In Pixar movies, our consumer crap loves us. Whether it's toys, cars or trash robots, Pixar plays to our fantasies that our mass-produced semi-durable possessions have deep inner lives. But Toy Story 3 takes this theme to a new place.
Oh, and there are spoilers in this review. TOY spoilers!
Toy Story 3, out today, is an awesome continuation of Pixar's most famous saga. Director Lee Unkrich and company have managed to find one more new spin on the over-arching theme of the Toy Story series: the emotional relationship between toys and their owners. Toy Story, of course, is a fantasy in which seemingly inanimate lumps of plastic, metal and fabric come to life and have intricate social lives. It takes place in "our" world, except that nobody's ever noticed that all of the toys are running around and talking the moment they seem to be unobserved. (It's not a work of stark realism.)
This time around, the toys' owner, Andy, is all grown up and off to college. Somehow, amazingly, his toys are all intact and in perfect condition, but Andy himself has become obsolete. Andy decides to put the toys into storage in the attic — all except for Woody the cowboy, whom he wants to take to college. But through a series of miscommunications, the toys all end up at a day care center instead, and it turns out to be too good to be true. Unlike in previous Toy Story movies, you're not sure what to root for this time around — should the toys make their way back to Andy, just so he can stick them in his attic? There's no possibility of a happy reunion between Andy and his beloved toys, so what resolution do you hope for?
It's sort of the dilemma hinted at in Toy Story 2, where Jessie the cowgirl tells Woody that she had an owner who got tired of her and left her behind. The possessions that love us so fervently can get their hearts broken when we no longer need them. It's the whole "Velveteen Rabbit" scenario.
What's great about Toy Story 3 — and what was hinted at at the end of Toy Story 2 — is that the toys' love for each other turns out to be greater, and more important, than their love for Andy. The toys may have been enlivened and animated by Andy's imagination, as we glimpse at the start of the movie in a flashback to Andy's childhood. But they realize early on that it doesn't matter who plays with them, as long as they get played with, and as long as they're together. And by the end of the movie, Woody is forced to make a choice between loyalty to an owner and loyalty to his fellow toys. When Woody chooses, it's incredibly moving and — as often is the case with Pixar movies — I got all choked up despite myself.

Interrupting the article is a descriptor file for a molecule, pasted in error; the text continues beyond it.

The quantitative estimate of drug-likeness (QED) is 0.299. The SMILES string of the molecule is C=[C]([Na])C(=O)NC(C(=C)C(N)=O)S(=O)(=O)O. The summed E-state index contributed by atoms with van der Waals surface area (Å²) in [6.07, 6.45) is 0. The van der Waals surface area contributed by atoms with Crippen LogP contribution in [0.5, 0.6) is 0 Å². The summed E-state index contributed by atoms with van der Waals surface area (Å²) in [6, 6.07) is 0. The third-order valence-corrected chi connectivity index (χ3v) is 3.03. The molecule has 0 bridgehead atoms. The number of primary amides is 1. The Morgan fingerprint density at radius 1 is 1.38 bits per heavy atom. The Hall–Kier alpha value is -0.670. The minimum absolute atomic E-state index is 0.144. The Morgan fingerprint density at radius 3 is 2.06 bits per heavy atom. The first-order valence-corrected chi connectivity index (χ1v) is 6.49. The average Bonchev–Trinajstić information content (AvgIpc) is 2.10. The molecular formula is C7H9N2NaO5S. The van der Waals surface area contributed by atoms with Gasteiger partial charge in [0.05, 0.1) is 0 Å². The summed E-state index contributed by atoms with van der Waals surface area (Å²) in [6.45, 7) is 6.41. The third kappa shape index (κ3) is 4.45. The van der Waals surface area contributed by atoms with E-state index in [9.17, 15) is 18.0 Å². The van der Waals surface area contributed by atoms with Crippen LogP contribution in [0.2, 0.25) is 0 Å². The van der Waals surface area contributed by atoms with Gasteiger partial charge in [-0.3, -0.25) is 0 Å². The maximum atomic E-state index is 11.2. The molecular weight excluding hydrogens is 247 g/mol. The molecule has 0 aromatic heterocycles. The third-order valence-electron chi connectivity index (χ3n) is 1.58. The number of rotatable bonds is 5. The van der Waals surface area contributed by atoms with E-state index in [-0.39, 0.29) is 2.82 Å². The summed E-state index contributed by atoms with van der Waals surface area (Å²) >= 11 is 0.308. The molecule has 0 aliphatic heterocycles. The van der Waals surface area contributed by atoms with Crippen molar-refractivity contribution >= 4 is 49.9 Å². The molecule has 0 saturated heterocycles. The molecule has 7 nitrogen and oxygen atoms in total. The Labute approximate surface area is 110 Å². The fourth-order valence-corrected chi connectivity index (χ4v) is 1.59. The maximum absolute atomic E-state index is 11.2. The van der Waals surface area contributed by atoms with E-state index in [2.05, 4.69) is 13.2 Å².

By the way, Toy Story 3 is probably not quite as brilliant as Toy Story 2. But it's still so great that it puts every other movie I've seen so far this year to shame, and it's yet another reminder of how creatively bankrupt the rest of Hollywood is in comparison to Pixar. The idea of having interesting characters who face real challenges and make defining choices seems like kind of a radical one, but you never know, it might work for other people.
Much like Wall-E and Eve's relationship in Wall-E seems far more meaningful than anything the humans in the movie experience, the toys in Toy Story 3 have long since outstripped the fickle Andy's capacity for loyalty and affection. We've gone beyond fantasizing that our possessions can become as attached to us as we are to them, and now we're on to imagining that our possessions love each other, too. In fact, their love for each other can redeem our callowness and self-obsession.
I can't help wondering if artificial intelligences, a thousand years from now, will be as fascinated with Pixar movies as Wall-E is with Hello Dolly. Perhaps future A.I.s are Pixar's other target audience, besides today's kids and parents. Among the first movies made entirely by computer, they celebrate the idea that seemingly soulless items mass-produced by humans actually have more of a spark than their creators. Films like Wall-E and Toy Story 3 celebrate our semi-irrelevance, as our creations become more meaningful than we are.
Of course, at the end of Toy Story 3, those toys still need to be played with, just like Wall-E still wants to serve humanity. But they've also learned that no human will ever love them as much, or as meaningfully, as they love each other. Humans will grow up, leave them, even die, but their plastic souls will go on.